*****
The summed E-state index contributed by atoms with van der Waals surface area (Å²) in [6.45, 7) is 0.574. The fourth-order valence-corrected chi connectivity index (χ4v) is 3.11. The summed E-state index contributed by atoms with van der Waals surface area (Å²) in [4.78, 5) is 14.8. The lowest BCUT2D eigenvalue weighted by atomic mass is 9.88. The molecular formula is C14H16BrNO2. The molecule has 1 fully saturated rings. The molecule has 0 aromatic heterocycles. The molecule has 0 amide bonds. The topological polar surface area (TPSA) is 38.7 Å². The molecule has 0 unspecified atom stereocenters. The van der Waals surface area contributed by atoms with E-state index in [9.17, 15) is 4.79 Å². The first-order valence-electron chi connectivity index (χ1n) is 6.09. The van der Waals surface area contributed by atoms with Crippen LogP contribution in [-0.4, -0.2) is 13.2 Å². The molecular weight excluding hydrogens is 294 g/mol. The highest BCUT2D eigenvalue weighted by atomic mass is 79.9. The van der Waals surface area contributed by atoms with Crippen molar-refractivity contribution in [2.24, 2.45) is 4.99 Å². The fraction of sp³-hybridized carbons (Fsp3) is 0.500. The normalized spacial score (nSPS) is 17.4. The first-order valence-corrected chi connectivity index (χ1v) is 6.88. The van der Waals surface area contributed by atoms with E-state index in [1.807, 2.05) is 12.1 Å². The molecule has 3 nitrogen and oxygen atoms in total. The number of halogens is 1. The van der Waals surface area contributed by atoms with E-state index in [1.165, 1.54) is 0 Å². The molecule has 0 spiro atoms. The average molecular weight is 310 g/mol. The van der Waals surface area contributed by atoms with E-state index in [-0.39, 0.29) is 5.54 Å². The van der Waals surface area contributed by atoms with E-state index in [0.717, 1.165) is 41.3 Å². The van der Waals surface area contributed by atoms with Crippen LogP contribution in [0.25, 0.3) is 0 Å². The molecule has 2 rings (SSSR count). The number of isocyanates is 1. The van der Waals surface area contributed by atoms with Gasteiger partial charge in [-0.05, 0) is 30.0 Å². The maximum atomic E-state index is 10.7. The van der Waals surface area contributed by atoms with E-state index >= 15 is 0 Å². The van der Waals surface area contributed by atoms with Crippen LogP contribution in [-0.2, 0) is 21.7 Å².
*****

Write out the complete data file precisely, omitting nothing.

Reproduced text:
The summed E-state index contributed by atoms with van der Waals surface area (Å²) in [6.45, 7) is 0.574. The fourth-order valence-corrected chi connectivity index (χ4v) is 3.11. The summed E-state index contributed by atoms with van der Waals surface area (Å²) in [4.78, 5) is 14.8. The lowest BCUT2D eigenvalue weighted by atomic mass is 9.88. The molecular formula is C14H16BrNO2. The molecule has 1 fully saturated rings. The molecule has 0 aromatic heterocycles. The molecule has 0 amide bonds. The topological polar surface area (TPSA) is 38.7 Å². The molecule has 0 unspecified atom stereocenters. The van der Waals surface area contributed by atoms with E-state index in [9.17, 15) is 4.79 Å². The first-order valence-electron chi connectivity index (χ1n) is 6.09. The van der Waals surface area contributed by atoms with Crippen LogP contribution in [-0.4, -0.2) is 13.2 Å². The molecular weight excluding hydrogens is 294 g/mol. The highest BCUT2D eigenvalue weighted by atomic mass is 79.9. The van der Waals surface area contributed by atoms with Crippen molar-refractivity contribution in [2.24, 2.45) is 4.99 Å². The fraction of sp³-hybridized carbons (Fsp3) is 0.500. The normalized spacial score (nSPS) is 17.4. The first-order valence-corrected chi connectivity index (χ1v) is 6.88. The van der Waals surface area contributed by atoms with E-state index in [1.807, 2.05) is 12.1 Å². The molecule has 3 nitrogen and oxygen atoms in total. The number of halogens is 1. The van der Waals surface area contributed by atoms with E-state index in [1.165, 1.54) is 0 Å². The molecule has 0 spiro atoms. The average molecular weight is 310 g/mol. The van der Waals surface area contributed by atoms with E-state index in [-0.39, 0.29) is 5.54 Å². The van der Waals surface area contributed by atoms with E-state index in [0.717, 1.165) is 41.3 Å². The van der Waals surface area contributed by atoms with Crippen LogP contribution in [0.25, 0.3) is 0 Å². The molecule has 2 rings (SSSR count). The number of isocyanates is 1. The van der Waals surface area contributed by atoms with Gasteiger partial charge in [-0.05, 0) is 30.0 Å². The maximum atomic E-state index is 10.7. The van der Waals surface area contributed by atoms with E-state index >= 15 is 0 Å². The van der Waals surface area contributed by atoms with Crippen LogP contribution in [-0.2, 0) is 21.7 Å².